“When I first started making wine commercially, in 1994, we still crushed Chardonnay like you would a Cabernet,” recalls Ed Kurtzman, a California consulting winemaker. After puzzling over the premox problem, Kurtzman followed his gut instinct in 2014 and began crushing his Chardonnay for his own small label, Sandler Wine Co. He started experimenting with the process at August West the following year. Kurtzman is pleased with the results so far, but tells me he is waiting for the true test: time.

In the meantime, it’s worth reflecting that the winning white wine in the famous Judgment of Paris wine tasting, held on May 24, 1976, was the 1973 Chateau Montelena Chardonnay—the very same wine that, in Taber’s account, had darkened mysteriously before turning to gold.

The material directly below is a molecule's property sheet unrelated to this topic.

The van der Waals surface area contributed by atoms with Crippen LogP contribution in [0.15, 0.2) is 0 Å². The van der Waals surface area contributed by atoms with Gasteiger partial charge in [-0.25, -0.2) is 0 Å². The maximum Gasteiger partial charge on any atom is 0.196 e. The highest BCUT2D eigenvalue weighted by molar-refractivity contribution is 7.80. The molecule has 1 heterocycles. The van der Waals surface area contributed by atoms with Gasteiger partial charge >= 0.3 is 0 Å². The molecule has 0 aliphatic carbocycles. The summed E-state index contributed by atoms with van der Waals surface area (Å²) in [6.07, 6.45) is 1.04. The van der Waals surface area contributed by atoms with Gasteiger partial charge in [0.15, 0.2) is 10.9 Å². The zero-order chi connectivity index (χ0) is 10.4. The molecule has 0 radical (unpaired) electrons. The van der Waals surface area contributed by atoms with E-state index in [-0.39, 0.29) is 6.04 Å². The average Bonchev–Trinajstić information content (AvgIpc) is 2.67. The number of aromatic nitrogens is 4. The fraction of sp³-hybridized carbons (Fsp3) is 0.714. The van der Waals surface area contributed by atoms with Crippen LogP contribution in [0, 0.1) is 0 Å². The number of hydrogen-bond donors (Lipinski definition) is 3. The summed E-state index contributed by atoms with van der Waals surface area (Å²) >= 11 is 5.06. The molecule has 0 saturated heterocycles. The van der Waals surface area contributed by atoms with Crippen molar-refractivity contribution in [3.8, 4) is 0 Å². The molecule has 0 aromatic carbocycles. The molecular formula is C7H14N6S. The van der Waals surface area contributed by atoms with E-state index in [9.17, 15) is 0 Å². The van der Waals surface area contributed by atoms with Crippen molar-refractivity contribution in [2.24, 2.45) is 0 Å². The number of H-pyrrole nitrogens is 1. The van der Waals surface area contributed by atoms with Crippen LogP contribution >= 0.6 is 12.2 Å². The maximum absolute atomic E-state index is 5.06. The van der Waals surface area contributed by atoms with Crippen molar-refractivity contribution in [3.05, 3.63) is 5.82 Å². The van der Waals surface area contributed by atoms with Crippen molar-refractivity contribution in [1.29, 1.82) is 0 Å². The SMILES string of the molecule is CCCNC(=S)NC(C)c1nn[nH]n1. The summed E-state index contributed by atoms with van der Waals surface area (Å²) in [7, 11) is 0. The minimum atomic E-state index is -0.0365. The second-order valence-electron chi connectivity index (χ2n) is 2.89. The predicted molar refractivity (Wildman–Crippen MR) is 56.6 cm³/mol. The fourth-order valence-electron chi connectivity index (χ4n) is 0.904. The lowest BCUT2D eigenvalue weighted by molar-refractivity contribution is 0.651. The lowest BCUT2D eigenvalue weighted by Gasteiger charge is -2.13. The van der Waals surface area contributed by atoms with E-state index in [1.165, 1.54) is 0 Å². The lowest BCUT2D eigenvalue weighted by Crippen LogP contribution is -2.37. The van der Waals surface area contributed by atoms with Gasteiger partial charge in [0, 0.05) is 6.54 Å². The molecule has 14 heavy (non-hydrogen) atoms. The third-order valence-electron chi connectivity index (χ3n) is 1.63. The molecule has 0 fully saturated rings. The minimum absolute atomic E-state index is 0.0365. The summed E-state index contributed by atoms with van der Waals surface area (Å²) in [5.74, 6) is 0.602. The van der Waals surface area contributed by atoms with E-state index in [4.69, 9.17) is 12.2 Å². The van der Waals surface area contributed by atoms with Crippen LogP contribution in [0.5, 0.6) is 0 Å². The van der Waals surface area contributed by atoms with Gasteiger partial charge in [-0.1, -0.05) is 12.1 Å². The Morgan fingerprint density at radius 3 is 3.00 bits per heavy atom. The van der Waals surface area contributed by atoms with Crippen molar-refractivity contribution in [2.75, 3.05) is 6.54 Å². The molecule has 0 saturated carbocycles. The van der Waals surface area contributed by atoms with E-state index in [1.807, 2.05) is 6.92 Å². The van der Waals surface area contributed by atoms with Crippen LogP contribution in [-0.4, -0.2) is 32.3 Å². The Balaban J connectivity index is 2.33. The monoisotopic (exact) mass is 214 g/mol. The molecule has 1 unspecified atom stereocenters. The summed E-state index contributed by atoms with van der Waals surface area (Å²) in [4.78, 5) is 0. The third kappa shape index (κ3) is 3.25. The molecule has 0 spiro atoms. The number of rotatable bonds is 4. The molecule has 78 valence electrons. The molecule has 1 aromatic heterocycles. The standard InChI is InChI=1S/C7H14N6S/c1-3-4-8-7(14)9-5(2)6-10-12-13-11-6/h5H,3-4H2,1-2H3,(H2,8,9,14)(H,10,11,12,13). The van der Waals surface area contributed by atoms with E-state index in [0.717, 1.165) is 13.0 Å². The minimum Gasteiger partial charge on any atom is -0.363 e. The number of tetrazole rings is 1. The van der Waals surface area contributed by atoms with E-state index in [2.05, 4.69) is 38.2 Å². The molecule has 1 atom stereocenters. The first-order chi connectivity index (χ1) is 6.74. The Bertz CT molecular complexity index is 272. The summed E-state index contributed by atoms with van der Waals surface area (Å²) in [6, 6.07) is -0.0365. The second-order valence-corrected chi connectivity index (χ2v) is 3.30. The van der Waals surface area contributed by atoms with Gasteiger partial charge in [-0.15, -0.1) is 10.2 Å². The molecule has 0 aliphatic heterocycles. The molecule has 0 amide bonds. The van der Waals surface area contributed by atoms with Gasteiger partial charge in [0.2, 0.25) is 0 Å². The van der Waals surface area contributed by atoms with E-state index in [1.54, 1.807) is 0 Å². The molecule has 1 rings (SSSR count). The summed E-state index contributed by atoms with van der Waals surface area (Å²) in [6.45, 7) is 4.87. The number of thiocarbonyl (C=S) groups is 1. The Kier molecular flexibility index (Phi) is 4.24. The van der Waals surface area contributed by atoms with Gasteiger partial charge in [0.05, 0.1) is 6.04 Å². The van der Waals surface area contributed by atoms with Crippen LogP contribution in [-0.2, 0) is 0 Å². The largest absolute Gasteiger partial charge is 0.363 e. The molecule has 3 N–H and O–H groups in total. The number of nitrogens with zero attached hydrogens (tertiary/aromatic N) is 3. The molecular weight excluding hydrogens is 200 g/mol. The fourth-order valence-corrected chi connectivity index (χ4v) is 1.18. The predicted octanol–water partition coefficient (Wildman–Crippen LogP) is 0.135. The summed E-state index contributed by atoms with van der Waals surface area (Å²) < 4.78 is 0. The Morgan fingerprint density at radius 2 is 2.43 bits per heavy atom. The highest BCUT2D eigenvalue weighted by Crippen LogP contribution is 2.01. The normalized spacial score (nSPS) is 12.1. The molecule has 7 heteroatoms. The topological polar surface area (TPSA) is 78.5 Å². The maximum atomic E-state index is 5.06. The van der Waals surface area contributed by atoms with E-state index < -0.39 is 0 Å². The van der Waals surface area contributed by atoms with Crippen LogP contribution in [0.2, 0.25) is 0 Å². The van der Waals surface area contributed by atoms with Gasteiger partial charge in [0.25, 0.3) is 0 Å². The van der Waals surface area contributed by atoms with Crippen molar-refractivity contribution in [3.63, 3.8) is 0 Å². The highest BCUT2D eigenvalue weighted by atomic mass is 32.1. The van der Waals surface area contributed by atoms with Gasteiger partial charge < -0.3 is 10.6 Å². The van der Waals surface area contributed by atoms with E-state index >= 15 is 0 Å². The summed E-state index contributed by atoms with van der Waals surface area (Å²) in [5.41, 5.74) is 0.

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Katherine Cole is the author of four books on wine, including Rosé All Day. She is also the executive producer and host of The Four Top, a James Beard Award–winning food-and-beverage podcast on NPR One. She is currently working on a fifth book, Sparkling Wine Anytime (Abrams), to be published in Fall 2020.